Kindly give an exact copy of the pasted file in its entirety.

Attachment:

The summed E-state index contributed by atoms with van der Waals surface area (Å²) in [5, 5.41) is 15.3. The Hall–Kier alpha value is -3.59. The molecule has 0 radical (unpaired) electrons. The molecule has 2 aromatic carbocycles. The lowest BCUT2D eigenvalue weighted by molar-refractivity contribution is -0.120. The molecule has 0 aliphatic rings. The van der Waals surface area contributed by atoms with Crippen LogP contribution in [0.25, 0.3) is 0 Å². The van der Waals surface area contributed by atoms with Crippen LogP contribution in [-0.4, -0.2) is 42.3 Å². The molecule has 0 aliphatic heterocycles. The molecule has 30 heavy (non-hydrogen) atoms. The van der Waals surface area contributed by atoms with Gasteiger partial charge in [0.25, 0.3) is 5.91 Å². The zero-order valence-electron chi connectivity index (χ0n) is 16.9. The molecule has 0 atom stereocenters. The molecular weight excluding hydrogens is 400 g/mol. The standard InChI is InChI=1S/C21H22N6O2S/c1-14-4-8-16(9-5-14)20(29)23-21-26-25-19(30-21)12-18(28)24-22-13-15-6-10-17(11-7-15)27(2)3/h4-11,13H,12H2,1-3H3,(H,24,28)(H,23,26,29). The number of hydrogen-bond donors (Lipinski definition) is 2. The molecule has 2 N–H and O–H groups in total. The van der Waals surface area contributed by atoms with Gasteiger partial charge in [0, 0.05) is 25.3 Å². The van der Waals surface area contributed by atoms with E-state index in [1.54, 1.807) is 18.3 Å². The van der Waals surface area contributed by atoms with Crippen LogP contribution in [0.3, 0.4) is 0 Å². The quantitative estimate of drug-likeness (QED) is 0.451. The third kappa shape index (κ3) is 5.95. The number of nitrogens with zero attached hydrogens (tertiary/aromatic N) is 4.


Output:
The summed E-state index contributed by atoms with van der Waals surface area (Å²) in [5, 5.41) is 15.3. The Hall–Kier alpha value is -3.59. The molecule has 0 radical (unpaired) electrons. The molecule has 2 aromatic carbocycles. The lowest BCUT2D eigenvalue weighted by molar-refractivity contribution is -0.120. The molecule has 0 aliphatic rings. The van der Waals surface area contributed by atoms with Crippen LogP contribution in [0.25, 0.3) is 0 Å². The van der Waals surface area contributed by atoms with Crippen LogP contribution in [-0.4, -0.2) is 42.3 Å². The molecule has 0 aliphatic heterocycles. The molecule has 30 heavy (non-hydrogen) atoms. The van der Waals surface area contributed by atoms with Gasteiger partial charge in [0.25, 0.3) is 5.91 Å². The zero-order valence-electron chi connectivity index (χ0n) is 16.9. The molecule has 0 atom stereocenters. The molecular weight excluding hydrogens is 400 g/mol. The standard InChI is InChI=1S/C21H22N6O2S/c1-14-4-8-16(9-5-14)20(29)23-21-26-25-19(30-21)12-18(28)24-22-13-15-6-10-17(11-7-15)27(2)3/h4-11,13H,12H2,1-3H3,(H,24,28)(H,23,26,29). The number of hydrogen-bond donors (Lipinski definition) is 2. The molecule has 2 N–H and O–H groups in total. The van der Waals surface area contributed by atoms with Gasteiger partial charge in [0, 0.05) is 25.3 Å². The van der Waals surface area contributed by atoms with E-state index in [1.54, 1.807) is 18.3 Å². The van der Waals surface area contributed by atoms with Crippen LogP contribution in [0.3, 0.4) is 0 Å². The quantitative estimate of drug-likeness (QED) is 0.451. The third kappa shape index (κ3) is 5.95. The number of nitrogens with zero attached hydrogens (tertiary/aromatic N) is 4.